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Video: Temple puts its players through ROTC training

The best off-season workouts are the type that are team-building exercises with enough of a fun, competitive carrot that it inspires players to exert themselves beyond their normal level of effort. Temple's ROTC Ranger Challenge was just that.

Working with members of Temple's ROTC Programs, the Owls did a number of different exercises, some of which were very familiar to them - push-ups, pull-ups, pushing a van - and some of which were not - like shooting a rifle. 

Unfortunately the video isn't able to be embedded so you'll have to head over to Temple's website to check it out. But trust us, it's worth it.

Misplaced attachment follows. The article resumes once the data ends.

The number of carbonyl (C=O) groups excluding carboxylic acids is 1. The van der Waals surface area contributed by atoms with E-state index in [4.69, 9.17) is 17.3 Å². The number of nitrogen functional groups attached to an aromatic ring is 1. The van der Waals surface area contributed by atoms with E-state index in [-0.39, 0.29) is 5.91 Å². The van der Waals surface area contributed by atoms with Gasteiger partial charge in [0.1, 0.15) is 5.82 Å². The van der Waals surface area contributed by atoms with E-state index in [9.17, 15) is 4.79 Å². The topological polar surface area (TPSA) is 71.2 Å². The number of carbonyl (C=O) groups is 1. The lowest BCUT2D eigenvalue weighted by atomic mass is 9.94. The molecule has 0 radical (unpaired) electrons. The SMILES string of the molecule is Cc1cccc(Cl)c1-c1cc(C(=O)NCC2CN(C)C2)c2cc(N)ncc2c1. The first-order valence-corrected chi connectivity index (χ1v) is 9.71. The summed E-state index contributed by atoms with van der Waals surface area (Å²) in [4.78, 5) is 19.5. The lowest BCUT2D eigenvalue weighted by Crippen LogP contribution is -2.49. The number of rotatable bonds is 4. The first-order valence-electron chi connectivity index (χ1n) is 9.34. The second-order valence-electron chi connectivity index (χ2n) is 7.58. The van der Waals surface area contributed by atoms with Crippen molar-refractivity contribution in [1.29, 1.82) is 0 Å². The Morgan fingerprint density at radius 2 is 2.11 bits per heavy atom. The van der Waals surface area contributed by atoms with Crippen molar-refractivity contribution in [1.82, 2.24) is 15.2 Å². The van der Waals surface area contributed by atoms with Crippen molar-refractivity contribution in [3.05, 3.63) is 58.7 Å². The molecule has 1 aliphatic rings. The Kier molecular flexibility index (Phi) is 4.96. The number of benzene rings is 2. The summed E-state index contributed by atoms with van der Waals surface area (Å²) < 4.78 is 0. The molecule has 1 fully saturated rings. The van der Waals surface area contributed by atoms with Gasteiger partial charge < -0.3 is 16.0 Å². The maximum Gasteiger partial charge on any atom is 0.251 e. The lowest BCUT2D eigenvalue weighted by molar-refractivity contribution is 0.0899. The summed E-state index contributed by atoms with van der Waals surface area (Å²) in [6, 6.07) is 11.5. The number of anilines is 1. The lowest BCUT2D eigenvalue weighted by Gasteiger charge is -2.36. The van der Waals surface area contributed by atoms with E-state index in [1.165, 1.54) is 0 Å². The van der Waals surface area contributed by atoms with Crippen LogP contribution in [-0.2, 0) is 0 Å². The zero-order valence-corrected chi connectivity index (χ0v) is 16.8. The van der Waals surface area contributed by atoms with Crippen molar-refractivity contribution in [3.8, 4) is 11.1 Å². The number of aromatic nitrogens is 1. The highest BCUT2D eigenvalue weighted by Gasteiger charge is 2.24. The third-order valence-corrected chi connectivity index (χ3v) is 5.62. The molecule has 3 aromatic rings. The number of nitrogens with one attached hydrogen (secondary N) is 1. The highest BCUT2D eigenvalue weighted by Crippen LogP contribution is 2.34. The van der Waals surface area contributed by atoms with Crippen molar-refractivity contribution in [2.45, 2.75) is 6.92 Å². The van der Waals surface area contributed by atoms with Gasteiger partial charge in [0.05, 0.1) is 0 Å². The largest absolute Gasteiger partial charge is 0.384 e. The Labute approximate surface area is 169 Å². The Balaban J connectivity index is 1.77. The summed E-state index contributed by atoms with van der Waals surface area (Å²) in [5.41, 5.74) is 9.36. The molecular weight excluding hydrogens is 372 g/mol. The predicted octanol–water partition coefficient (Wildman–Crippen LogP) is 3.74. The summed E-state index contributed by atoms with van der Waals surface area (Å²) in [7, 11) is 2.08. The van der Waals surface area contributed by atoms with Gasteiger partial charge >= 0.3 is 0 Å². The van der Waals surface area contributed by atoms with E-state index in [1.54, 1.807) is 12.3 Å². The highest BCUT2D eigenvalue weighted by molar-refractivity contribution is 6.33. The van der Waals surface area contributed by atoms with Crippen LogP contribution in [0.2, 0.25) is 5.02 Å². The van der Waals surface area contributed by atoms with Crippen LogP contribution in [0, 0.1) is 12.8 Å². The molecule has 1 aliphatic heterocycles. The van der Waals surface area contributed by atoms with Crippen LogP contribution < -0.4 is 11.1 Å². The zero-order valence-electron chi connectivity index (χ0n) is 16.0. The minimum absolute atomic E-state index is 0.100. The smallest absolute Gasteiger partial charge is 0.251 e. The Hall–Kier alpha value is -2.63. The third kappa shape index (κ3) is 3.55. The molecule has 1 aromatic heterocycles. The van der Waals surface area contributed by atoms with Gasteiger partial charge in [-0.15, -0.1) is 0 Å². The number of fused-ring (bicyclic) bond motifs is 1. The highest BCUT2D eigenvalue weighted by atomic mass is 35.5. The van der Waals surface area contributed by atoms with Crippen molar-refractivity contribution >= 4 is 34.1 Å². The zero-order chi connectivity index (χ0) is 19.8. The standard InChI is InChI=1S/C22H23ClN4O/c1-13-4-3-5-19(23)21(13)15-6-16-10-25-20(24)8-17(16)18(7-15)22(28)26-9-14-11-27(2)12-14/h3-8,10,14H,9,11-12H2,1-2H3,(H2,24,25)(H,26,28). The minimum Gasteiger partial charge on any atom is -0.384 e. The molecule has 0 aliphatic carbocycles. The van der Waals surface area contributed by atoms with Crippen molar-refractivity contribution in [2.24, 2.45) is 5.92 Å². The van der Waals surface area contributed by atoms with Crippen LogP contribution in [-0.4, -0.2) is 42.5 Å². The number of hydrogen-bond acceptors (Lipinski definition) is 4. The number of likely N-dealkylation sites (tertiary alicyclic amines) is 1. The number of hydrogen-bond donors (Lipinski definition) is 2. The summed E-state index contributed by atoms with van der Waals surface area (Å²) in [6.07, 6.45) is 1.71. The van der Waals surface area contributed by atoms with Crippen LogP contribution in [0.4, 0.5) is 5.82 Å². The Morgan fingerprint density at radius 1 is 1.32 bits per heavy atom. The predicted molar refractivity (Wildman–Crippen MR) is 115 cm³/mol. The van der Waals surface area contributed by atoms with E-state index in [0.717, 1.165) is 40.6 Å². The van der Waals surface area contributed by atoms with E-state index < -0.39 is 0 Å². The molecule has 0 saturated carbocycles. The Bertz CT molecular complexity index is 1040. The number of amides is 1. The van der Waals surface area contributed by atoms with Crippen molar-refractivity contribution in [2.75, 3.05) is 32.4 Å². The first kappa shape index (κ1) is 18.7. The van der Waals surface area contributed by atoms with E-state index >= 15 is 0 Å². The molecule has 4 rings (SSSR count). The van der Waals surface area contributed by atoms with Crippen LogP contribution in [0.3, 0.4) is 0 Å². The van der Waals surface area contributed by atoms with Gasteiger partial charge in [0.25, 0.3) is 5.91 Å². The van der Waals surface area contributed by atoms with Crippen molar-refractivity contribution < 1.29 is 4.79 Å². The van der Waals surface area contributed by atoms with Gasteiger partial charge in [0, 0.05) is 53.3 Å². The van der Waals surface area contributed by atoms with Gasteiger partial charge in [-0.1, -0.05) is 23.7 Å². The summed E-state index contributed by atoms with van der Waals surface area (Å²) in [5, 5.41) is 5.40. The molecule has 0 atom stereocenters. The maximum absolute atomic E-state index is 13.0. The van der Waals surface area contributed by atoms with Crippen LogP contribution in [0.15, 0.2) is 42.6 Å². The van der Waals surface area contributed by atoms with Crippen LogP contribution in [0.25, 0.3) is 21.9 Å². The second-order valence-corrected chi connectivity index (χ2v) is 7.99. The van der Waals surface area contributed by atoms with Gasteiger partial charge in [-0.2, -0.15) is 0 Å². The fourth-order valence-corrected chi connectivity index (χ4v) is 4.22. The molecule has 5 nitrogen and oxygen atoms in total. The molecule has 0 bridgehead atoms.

Three-and-Out: Bye, bye UMass?

1. Ever heard of conference reduction? That's the contract clause the MAC exercised on Massachusetts on Wednesday. After extending a football-only invite in 2012, the MAC offered UMass an all-sports membership, and the Minutemen declined. And now, UMass will leave the conference altogether after the 2015 season. 

"I was aware of this possibility when I accepted the position of head coach, and I believe this move is in the university's best interest," head coach Mark Whipple said in the university's statement. The school plans to remain in FBS, but where? The Minutemen are a dreadful 2-22 overall since joining FBS. The MAC certainly won't miss an extreme geographic outlier that contributed all of two wins in its first two seasons. UMass would certainly love a bid to the American, but that would be a one-sided relationship. Perhaps Conference USA will throw UMass a lifeline, otherwise the program may have to attempt life as an FBS Independent with little to no footing.